The best mode of explaining this is by an example. In Wetherell v. Jones {x), a rectifier of spirits brought an action against a confectioner to recover the price of spirits sold and delivered to *him. The defence relied upon was illegality. It appears, that, under the Excise Acts, a rectifier or distiller, when he sends out spirits, is bound to send with them a permit truly specifying their strength. The plaintiff had sent a permit but it did not specify the true strength; and the defendant relied on this violation of the statute as an avoidance of the contract. But the Court held that the illegality was not in the contract to sell the spirits, but in the subsequent act of removing them without a proper permit, and, therefore, that an action was maintainable upon the contract; and Lord Tenterden's judgment sets the distinction in a very clear light: "We are of opinion," said his lordship, "that the irregularity of the permit, though it arises from the plaintiff's own fault, and is a violation of the law by him, does not deprive him of the right of suing upon a contract, which is in itself perfectly legal (y), there having been no agreement, express or implied, in that contract, that the law should be violated by such improper delivery. Where a contract which a plaintiff seeks to enforce is expressly, or by implication, forbidden by the statute or common law, no Court will lend its assistance to give it effect; and there are numerous cases in the books in which an action on a contract has failed, because either the consideration for the *promise or the act to be done was illegal, as being against the express provisions of the law or contrary to justice, morality, and sound policy. But where the consideration and the matter to be performed are both legal, we are not aware that a plaintiff has ever been precluded from recovering by an infringement of the law not contemplated by the contract in the performance of something to be done on his part."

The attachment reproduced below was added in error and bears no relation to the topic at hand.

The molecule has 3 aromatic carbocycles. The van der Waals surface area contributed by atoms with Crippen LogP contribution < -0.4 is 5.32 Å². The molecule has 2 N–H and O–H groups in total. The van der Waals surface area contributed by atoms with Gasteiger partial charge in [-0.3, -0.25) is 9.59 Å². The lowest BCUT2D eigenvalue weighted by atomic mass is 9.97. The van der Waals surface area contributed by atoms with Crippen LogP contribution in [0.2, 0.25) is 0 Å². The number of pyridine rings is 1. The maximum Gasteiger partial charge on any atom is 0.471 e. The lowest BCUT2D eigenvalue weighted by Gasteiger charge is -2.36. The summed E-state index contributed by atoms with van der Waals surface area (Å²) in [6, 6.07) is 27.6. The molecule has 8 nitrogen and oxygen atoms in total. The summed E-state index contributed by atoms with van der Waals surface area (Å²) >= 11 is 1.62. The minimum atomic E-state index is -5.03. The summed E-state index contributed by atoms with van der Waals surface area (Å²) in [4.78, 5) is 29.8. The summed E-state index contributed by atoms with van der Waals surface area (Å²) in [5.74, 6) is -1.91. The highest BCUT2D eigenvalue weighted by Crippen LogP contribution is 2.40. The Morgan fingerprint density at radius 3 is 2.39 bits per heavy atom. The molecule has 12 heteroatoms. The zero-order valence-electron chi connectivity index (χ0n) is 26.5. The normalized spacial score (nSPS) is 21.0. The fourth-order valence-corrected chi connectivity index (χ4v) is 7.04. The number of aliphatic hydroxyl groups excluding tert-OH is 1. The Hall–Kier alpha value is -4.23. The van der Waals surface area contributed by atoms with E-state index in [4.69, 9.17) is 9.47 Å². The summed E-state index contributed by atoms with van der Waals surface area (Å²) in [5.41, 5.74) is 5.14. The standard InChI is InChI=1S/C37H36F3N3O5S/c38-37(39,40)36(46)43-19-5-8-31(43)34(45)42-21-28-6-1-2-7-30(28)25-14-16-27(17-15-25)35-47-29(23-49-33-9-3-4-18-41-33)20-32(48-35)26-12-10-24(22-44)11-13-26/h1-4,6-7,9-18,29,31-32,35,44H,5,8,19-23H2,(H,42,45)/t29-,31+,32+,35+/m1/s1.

(x) 3 B. & Ad. (23 E. C. L. R.) 221. See also Smith v. Mawhood, supra.